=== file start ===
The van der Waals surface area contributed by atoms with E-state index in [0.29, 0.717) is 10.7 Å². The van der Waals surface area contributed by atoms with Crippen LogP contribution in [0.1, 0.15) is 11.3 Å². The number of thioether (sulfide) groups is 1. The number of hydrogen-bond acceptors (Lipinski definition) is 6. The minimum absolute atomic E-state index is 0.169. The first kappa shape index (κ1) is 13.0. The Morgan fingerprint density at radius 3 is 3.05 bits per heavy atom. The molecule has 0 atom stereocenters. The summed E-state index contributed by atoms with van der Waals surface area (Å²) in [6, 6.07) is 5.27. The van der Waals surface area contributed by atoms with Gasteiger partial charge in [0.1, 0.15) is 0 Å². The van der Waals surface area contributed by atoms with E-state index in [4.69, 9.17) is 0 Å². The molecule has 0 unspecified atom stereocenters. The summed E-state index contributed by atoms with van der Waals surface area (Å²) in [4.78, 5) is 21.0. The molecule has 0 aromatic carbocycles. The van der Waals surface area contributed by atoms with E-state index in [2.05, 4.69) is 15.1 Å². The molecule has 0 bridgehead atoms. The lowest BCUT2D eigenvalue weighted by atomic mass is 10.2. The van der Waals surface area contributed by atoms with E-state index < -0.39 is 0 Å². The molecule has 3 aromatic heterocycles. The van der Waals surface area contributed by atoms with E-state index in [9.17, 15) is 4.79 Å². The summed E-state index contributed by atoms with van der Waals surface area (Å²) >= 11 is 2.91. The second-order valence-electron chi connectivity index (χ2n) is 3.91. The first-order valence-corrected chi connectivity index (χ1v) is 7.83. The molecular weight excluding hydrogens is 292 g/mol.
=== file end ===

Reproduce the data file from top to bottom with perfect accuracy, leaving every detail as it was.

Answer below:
The van der Waals surface area contributed by atoms with E-state index in [0.29, 0.717) is 10.7 Å². The van der Waals surface area contributed by atoms with Crippen LogP contribution in [0.1, 0.15) is 11.3 Å². The number of thioether (sulfide) groups is 1. The number of hydrogen-bond acceptors (Lipinski definition) is 6. The minimum absolute atomic E-state index is 0.169. The first kappa shape index (κ1) is 13.0. The Morgan fingerprint density at radius 3 is 3.05 bits per heavy atom. The molecule has 0 atom stereocenters. The summed E-state index contributed by atoms with van der Waals surface area (Å²) in [6, 6.07) is 5.27. The van der Waals surface area contributed by atoms with Gasteiger partial charge in [0.1, 0.15) is 0 Å². The van der Waals surface area contributed by atoms with E-state index in [4.69, 9.17) is 0 Å². The molecule has 0 unspecified atom stereocenters. The summed E-state index contributed by atoms with van der Waals surface area (Å²) in [4.78, 5) is 21.0. The molecule has 0 aromatic carbocycles. The van der Waals surface area contributed by atoms with E-state index in [2.05, 4.69) is 15.1 Å². The molecule has 0 bridgehead atoms. The lowest BCUT2D eigenvalue weighted by atomic mass is 10.2. The van der Waals surface area contributed by atoms with E-state index < -0.39 is 0 Å². The molecule has 3 aromatic heterocycles. The van der Waals surface area contributed by atoms with E-state index in [9.17, 15) is 4.79 Å². The summed E-state index contributed by atoms with van der Waals surface area (Å²) >= 11 is 2.91. The second-order valence-electron chi connectivity index (χ2n) is 3.91. The first-order valence-corrected chi connectivity index (χ1v) is 7.83. The molecular weight excluding hydrogens is 292 g/mol.